CLEVELAND — Research four years in the making at Case Western Reserve University has provided hope for the future of renewable energy battery storage.
“We’re actually getting into going from the fundamental research into transitioning, into how they actually perform in devices,” said Robert Savinell, a university professor of chemical engineering at Case Western Reserve University.
Savinell said as how much renewable energy is provided on the power grid continues to rise, new ways to store the energy are needed, because the sun doesn’t always shine and the wind doesn’t always blow.
He leads a team of researchers working to develop the next generation of batteries aimed at providing large-scale, long-lasting energy storage solutions for renewable energy. But they’re not doing it alone.
CWRU has partnered with eight other colleges and universities to help them with this research. They include The Ohio State University, University of Tennessee, Texas A&M, Hunter College, University of Notre Dame, Columbia University, New York University and Pacific Northwest National Laboratory.
“That’s our passion is the electrochemistry,” Savinell said. “But now we’re taking that passion and we’re using it for solving significant societal problems.”
Right now, there are batteries that can store wind and solar power, but he said they’re made from materials that are expensive and also not readily available. Case Western Reserve University is working to make a battery that is cheaper and easier to obtain.
“We’re looking at different approaches for the future that can drive down the costs, but also make them more sustainable and more environmentally friendly and more safer,” Savinell said. “We bring to our table, our creativity, our understanding of the basic sciences and trying to put these things together to try to find solutions that will benefit the world.”
Their work aims to allow so-called flow batteries to store electricity anywhere from two hours to two weeks.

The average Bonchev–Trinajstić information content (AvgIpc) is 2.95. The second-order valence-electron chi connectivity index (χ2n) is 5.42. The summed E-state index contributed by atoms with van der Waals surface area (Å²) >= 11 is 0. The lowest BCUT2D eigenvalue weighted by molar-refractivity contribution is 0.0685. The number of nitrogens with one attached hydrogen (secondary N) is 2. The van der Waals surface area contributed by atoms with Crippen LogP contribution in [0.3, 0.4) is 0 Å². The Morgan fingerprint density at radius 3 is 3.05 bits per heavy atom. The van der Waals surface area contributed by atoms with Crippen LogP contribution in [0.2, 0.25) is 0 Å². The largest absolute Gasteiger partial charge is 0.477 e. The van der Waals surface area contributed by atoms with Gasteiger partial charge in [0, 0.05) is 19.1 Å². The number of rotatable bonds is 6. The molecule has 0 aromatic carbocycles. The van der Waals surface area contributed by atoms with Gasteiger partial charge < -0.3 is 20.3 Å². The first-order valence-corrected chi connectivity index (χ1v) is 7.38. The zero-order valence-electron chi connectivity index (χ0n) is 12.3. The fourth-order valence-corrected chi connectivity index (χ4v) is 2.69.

“These got to be very large systems. We’re talking about 10s of megawatt hours’ worth of energy you’re trying to store,” Savinell said. “The idea though, in our research is to understand the structure of the systems, to understand how they would actually perform in terms of transporting ions and carrying out electrochemical reactions that you actually store the energy in.”
The research is funded by the Department of Energy, which awarded CWRU a four-year $12 million grant to continue the work of its Breakthrough Electrolytes for Energy Storage Center (BEES). The BEES Center was initially funded in 2018 with a $10.75 million grant from the Department of Energy.
Savinell said the next four years will be focused on discovering new materials and testing them in prototypes. The end goal is to scale the battery system up, commercialize it and put it to practical use. However, research by nature is slow, so Savinell said it will likely be 10 years at least before the work has any practical application.
“At the end of this the next four years, we hope to have new materials that have been identified, that we’ve discovered, that we’ve fabricated, we tailored to, that can meet these type of energy storage goals we need in terms of low costs, in terms of having high performance and then being tested in actual flow batteries and leading into commercialization,” Savinell said. “So at that time is when we’d be looking at partners to move it into a commercial product for energy storage.”
They’re aiming to lay the groundwork for the next generation of technology, with goals of transforming energy storage so more renewable energy can get on the grid and help power our world without harming it.
“We’re well on our way,” Savinell said.
For more information about the research, click here.
Visit our sponsors
Wise (formerly TransferWise) is the cheaper, easier way to send money abroad. It helps people move money quickly and easily between bank accounts in different countries. Convert 60+ currencies with ridiculously low fees - on average 7x cheaper than a bank. No hidden fees, no markup on the exchange rate, ever.